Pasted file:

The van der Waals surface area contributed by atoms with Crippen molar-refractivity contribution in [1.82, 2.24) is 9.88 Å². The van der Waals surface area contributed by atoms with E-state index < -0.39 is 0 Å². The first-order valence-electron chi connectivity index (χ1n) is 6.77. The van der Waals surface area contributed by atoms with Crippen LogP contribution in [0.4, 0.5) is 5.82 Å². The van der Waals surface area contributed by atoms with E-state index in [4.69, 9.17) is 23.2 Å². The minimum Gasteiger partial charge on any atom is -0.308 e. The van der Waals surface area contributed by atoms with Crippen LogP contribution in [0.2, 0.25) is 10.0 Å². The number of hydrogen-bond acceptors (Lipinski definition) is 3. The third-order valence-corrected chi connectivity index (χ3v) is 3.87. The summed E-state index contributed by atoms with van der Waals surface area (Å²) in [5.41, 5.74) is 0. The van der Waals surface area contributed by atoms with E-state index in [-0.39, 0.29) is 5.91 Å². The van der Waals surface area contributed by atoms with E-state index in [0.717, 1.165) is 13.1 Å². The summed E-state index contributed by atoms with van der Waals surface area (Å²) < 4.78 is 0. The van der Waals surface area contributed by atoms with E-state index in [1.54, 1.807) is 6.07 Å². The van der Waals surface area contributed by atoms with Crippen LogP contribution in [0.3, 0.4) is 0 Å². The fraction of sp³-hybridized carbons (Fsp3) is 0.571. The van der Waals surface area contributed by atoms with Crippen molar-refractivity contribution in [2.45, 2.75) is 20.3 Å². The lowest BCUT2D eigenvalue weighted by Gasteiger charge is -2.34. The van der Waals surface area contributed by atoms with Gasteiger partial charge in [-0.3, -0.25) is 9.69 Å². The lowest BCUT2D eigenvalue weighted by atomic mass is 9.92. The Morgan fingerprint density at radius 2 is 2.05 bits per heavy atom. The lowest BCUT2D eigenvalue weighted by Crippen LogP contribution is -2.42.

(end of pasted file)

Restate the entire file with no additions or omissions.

The van der Waals surface area contributed by atoms with Crippen molar-refractivity contribution in [1.82, 2.24) is 9.88 Å². The van der Waals surface area contributed by atoms with E-state index < -0.39 is 0 Å². The first-order valence-electron chi connectivity index (χ1n) is 6.77. The van der Waals surface area contributed by atoms with Crippen LogP contribution in [0.4, 0.5) is 5.82 Å². The van der Waals surface area contributed by atoms with E-state index in [4.69, 9.17) is 23.2 Å². The minimum Gasteiger partial charge on any atom is -0.308 e. The van der Waals surface area contributed by atoms with Crippen LogP contribution in [0.2, 0.25) is 10.0 Å². The number of hydrogen-bond acceptors (Lipinski definition) is 3. The third-order valence-corrected chi connectivity index (χ3v) is 3.87. The summed E-state index contributed by atoms with van der Waals surface area (Å²) in [5.41, 5.74) is 0. The van der Waals surface area contributed by atoms with E-state index in [-0.39, 0.29) is 5.91 Å². The van der Waals surface area contributed by atoms with E-state index in [0.717, 1.165) is 13.1 Å². The summed E-state index contributed by atoms with van der Waals surface area (Å²) < 4.78 is 0. The van der Waals surface area contributed by atoms with E-state index in [1.54, 1.807) is 6.07 Å². The van der Waals surface area contributed by atoms with Crippen LogP contribution in [0.3, 0.4) is 0 Å². The fraction of sp³-hybridized carbons (Fsp3) is 0.571. The van der Waals surface area contributed by atoms with Crippen molar-refractivity contribution in [2.45, 2.75) is 20.3 Å². The lowest BCUT2D eigenvalue weighted by Gasteiger charge is -2.34. The van der Waals surface area contributed by atoms with Gasteiger partial charge in [-0.3, -0.25) is 9.69 Å². The lowest BCUT2D eigenvalue weighted by atomic mass is 9.92. The Morgan fingerprint density at radius 2 is 2.05 bits per heavy atom. The lowest BCUT2D eigenvalue weighted by Crippen LogP contribution is -2.42.